I know the whole concept sounds like scary science fiction but autonomously adjusting electronics are entirely plausible. Just think of it on the bright side for us consumers, performance of electronics could finally cease to be a function of money invested and improve as a function of time. Picture this interaction taking place in 50 years:

Rob: “Hey Bob, I just got this awesome 52″ Plasma, the picture quality is so crisp, jealous?”
Bob: “Actually, my LCD has been evolving nicely over the years to keep up with ultra high definition broadcasts, I’m not jealous AT ALL!”.

So how would something like an evolvable circuit work? As illustrated in the diagram below (all copyrights reserved by © Springer), one would start off with the programmable logic circuit like a Field-Programmable Gate Array and take the initial configuration or “chromosome” of the circuit. Preserving the function of the circuit one could evolve the configuration with many different factors considered. The fitness of a give configuration could be tested computationally for improvements over the initial chromosome depending on the situation. So we aren’t really talking about our truck evolving into Optimus Prime after we left it in the garage over the winter, but we are talking about circuits improving efficiency under wildly variable circumstances. Disregarding the possibility of Transformers, applications of this technology are still of global significance.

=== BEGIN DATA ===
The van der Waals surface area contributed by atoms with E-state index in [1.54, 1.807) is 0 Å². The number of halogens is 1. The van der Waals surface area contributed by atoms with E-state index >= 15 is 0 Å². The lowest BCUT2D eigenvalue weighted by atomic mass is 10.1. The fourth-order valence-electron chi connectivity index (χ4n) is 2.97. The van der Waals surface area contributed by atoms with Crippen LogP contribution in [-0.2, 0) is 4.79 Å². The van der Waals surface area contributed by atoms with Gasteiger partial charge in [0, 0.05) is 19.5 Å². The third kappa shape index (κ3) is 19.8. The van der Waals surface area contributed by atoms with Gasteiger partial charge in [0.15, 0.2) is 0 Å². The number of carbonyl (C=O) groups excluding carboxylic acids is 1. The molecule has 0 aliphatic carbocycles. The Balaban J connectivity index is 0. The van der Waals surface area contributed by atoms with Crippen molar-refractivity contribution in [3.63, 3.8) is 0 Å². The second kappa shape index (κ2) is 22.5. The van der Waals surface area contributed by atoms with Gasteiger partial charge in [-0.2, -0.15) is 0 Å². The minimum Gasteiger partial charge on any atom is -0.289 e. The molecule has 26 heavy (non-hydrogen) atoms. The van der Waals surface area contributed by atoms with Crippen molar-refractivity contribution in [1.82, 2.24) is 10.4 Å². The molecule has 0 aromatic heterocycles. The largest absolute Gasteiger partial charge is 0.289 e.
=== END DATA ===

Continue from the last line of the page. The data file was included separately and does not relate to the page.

Basic Idea of Evolvable Circuit

Advancements in digital , analogue, and mechanical hardware are being actively researched. For some of the hottest papers in this field you may be interested in the following collection of papers which are available from Amazon or Springer:

Evolvable Hardware (Genetic and Evolutionary Computation)
by Tetsuya Higuchi (Editor), Yong Liu (Editor), Xin Yao (Editor)

Table of Contents

Introduction to Evolvable Hardware (Tetsuya Higuchi, Yong Liu, Masaya Iwata and Xin Yao)
EHW Applied to Image Data Compression (Hidenori Sakanashi, Masaya Iwata and Tetsuya Higuchi)
A GA Hardware Engine and Its Applications (Isamu Kajitani, Masaya Iwata and Tetsuya Higuchi)
Post-Fabrication Clock-Timing Adjustment Using Genetic Algorithms (Eiichi Takahashi, Yuji Kasai, Masahiro Murakawa and Tetsuya Higuchi)